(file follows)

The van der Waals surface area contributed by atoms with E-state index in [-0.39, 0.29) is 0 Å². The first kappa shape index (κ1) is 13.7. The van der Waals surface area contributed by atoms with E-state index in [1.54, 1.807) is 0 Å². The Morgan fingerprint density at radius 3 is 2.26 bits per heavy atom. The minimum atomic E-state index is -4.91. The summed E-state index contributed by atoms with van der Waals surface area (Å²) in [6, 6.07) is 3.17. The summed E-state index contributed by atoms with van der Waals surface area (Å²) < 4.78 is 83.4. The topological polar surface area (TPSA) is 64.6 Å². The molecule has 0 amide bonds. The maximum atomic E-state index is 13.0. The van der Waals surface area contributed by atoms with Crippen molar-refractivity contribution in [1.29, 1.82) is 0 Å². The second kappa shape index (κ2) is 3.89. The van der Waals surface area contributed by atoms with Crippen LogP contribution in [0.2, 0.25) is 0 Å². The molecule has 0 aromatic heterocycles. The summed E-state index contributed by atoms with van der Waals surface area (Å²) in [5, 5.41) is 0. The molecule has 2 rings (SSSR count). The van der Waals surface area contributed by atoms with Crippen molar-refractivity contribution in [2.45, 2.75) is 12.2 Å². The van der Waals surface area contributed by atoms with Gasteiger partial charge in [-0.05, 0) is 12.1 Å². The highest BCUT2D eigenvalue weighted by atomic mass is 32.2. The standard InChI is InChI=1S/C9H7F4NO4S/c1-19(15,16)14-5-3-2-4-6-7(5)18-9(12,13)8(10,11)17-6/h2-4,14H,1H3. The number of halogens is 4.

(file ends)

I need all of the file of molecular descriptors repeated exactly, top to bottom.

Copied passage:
The van der Waals surface area contributed by atoms with E-state index in [-0.39, 0.29) is 0 Å². The first kappa shape index (κ1) is 13.7. The van der Waals surface area contributed by atoms with E-state index in [1.54, 1.807) is 0 Å². The Morgan fingerprint density at radius 3 is 2.26 bits per heavy atom. The minimum atomic E-state index is -4.91. The summed E-state index contributed by atoms with van der Waals surface area (Å²) in [6, 6.07) is 3.17. The summed E-state index contributed by atoms with van der Waals surface area (Å²) < 4.78 is 83.4. The topological polar surface area (TPSA) is 64.6 Å². The molecule has 0 amide bonds. The maximum atomic E-state index is 13.0. The van der Waals surface area contributed by atoms with Crippen molar-refractivity contribution in [1.29, 1.82) is 0 Å². The second kappa shape index (κ2) is 3.89. The van der Waals surface area contributed by atoms with Crippen LogP contribution in [0.2, 0.25) is 0 Å². The molecule has 0 aromatic heterocycles. The summed E-state index contributed by atoms with van der Waals surface area (Å²) in [5, 5.41) is 0. The molecule has 2 rings (SSSR count). The van der Waals surface area contributed by atoms with Crippen molar-refractivity contribution in [2.45, 2.75) is 12.2 Å². The van der Waals surface area contributed by atoms with Gasteiger partial charge in [-0.05, 0) is 12.1 Å². The highest BCUT2D eigenvalue weighted by atomic mass is 32.2. The standard InChI is InChI=1S/C9H7F4NO4S/c1-19(15,16)14-5-3-2-4-6-7(5)18-9(12,13)8(10,11)17-6/h2-4,14H,1H3. The number of halogens is 4.